It all started with a pact between two girlfriends. Marion and I swore the next time we saw one another, we'd cut our hair short. I'd enjoyed long hair ever since I was a little girl. I didn't know why, but something about the idea of lengthy locks fluttering in the breeze made me feel pretty. This was never challenged until my aunt, who rocked a pixie for several years, imparted some wisdom from her husband: If a woman is truly beautiful, she doesn't need her hair to feel as such. I realized that, funnily enough, I did consider my hair as something that enhanced my appearance. The science geek in me knew I'd test this theory one day to see if I still felt beautiful without my hair.
I did. Something about having a sleek French bob made me feel more like myself. I was becoming more distant from my traditional upbringing and the idea that I had to look a certain way. Tattoos, piercings and hair dye were never allowed in my household, and I never challenged that because I wanted to look "acceptable." I didn't think that excluded short hair, but for some people, it did.
Many people liked my short hair. Some people said they missed my long hair. Either way, I was in France with my best friend, and I enjoyed playing around with my new look.
I'd been toying with the idea of a pixie cut for months, but I waited to see how I felt about having a bob before I tried it. When my bob started to graze my shoulders, I feared my impulsiveness would give way to comfort. So I went for it.
The author before and after her haircut.
I know what you're thinking: Here's the cliché college rebel who cuts off her hair and becomes a feminist. You're right. That's exactly what happened.
I wasn't planning on becoming a feminist, but after experiencing a pixie cut, I could no longer deny the discrimination women face.
Calling a pixie cut an "experience" may seem a bit strange. Yet challenging social conformity with my appearance led me to change how I saw the world. People talked about my hair (or lack of it). A lot.
Most of the direct comments I received were positive. Men and women alike marveled over my hair, my courage and how I "could pull it off." The intention was kind, but something about these reactions was off-putting. What made me brave about cutting my hair? How could I pull it off and other people couldn't? I didn't really understand why my haircut intrigued other people.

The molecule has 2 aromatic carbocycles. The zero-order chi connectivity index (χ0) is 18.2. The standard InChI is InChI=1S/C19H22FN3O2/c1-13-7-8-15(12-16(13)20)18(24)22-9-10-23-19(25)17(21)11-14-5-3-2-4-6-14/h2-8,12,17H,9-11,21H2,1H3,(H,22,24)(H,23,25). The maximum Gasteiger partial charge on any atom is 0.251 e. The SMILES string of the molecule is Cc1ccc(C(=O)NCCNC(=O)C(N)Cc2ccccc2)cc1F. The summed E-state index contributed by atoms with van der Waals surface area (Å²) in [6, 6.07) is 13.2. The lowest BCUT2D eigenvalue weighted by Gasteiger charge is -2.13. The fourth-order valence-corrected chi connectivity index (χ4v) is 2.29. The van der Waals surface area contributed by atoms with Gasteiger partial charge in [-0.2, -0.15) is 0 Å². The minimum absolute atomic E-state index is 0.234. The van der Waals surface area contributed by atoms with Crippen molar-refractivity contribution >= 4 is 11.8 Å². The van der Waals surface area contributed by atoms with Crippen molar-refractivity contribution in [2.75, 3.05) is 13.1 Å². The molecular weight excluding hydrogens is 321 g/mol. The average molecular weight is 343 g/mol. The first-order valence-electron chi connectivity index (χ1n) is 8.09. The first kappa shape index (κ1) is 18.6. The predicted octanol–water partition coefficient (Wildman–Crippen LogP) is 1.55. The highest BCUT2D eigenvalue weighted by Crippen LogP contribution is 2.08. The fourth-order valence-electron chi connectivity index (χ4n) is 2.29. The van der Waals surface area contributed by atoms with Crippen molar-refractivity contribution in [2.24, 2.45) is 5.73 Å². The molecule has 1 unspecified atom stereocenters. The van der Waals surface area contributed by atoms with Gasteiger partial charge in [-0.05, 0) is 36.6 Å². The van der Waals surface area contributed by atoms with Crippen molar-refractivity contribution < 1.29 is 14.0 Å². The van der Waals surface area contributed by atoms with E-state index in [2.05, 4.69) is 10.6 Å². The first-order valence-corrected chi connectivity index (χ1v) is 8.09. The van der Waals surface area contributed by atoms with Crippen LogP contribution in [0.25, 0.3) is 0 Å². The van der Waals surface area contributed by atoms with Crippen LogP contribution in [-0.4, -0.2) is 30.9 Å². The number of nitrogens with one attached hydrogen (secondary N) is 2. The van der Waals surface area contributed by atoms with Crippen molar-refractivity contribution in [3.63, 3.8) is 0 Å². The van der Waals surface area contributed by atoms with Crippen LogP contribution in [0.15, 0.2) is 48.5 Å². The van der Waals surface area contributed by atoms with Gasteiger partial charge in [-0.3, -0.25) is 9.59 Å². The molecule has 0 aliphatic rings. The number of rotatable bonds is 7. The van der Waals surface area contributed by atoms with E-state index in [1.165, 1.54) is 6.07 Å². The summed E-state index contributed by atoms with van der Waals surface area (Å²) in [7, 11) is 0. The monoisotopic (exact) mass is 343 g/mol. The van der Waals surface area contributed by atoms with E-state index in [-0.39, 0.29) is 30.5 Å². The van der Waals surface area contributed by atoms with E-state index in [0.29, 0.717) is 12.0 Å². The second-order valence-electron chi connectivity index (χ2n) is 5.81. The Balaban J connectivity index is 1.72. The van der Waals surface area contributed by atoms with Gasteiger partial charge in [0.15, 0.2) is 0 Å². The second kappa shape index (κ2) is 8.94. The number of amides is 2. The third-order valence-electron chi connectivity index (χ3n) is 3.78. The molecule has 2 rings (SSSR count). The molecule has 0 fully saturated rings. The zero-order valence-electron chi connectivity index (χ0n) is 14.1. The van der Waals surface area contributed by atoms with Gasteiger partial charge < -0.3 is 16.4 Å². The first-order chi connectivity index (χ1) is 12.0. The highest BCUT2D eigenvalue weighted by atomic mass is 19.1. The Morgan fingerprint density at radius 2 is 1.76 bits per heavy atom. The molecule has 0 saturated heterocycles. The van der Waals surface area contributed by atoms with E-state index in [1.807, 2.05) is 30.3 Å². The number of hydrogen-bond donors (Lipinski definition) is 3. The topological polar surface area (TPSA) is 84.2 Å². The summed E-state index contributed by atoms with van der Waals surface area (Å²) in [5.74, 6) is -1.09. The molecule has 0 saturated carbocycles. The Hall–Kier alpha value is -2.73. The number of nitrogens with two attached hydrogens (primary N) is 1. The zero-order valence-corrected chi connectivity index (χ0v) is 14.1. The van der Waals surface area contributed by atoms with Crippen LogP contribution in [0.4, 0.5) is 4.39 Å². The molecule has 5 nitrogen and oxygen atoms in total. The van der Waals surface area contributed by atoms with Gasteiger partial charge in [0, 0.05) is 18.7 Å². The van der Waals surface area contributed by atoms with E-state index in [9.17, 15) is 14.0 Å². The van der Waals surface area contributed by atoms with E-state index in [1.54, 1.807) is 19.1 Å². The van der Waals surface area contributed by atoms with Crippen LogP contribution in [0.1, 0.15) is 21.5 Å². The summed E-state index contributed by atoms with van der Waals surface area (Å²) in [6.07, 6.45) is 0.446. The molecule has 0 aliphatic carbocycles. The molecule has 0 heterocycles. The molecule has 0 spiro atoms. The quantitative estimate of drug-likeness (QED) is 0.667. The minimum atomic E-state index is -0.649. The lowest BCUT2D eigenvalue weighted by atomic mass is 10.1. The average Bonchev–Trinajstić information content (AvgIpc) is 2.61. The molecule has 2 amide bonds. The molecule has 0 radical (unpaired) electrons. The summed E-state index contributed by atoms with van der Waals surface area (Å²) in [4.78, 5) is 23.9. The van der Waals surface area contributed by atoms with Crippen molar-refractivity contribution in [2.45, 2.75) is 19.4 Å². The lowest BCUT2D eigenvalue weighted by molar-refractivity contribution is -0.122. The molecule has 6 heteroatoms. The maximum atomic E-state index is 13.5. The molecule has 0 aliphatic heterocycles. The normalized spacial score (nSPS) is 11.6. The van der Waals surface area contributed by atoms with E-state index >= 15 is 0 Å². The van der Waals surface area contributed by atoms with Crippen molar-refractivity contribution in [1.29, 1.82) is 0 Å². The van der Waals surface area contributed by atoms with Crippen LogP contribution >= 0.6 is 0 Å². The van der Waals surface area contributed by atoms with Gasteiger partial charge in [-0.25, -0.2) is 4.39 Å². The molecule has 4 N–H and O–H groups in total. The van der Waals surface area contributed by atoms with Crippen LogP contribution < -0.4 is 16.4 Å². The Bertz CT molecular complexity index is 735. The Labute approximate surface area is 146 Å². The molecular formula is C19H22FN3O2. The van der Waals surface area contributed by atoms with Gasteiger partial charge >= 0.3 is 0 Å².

Then my little experiment blew up in my face. A friend asked if I would get kicked out of my sorority for my haircut. Guys would ask to see old photos of me and wince when they compared me to my former self. Its growth became another thing to check up on when I ran into people. Every time I visited my mom, she asked me if I was growing out my hair. My childhood friends discussed my sexuality behind my back, assuming I was a lesbian. There was a glimmer of confusion in the eyes of these critics. Their inability to understand why I would want to cut my hair, which they felt made me more attractive, was something I didn't understand.
I cut my hair to challenge notions of beauty, but it became so much more than that. Keeping it short became my small fight to who I was expected to be. After a lifetime of people pleasing, I found a separation between self-expectations from societal ones. No, I wasn't going to become a doctor. I wasn't going to feel I needed makeup to be attractive. And I certainly wasn't going to date a guy who offered to take me out once I grew out my hair (yes, someone actually said that to me.) I never identified as a conventionally attractive woman, and I was tired of trying. I would have laughed if someone warned me in advance, but the superficiality of these reactions is no joke.
It's been more than a year and people are still talking about it. It's disturbing how excited people are when they hear I'm growing out my hair. Now, I wear a bob knowing it'll displease some and appease others. Want to really know what kind of women can pull off short hair? Confident ones.
There is something magical about a woman with a pixie cut:Oone who knows that the world does not understand her and openly accepts this.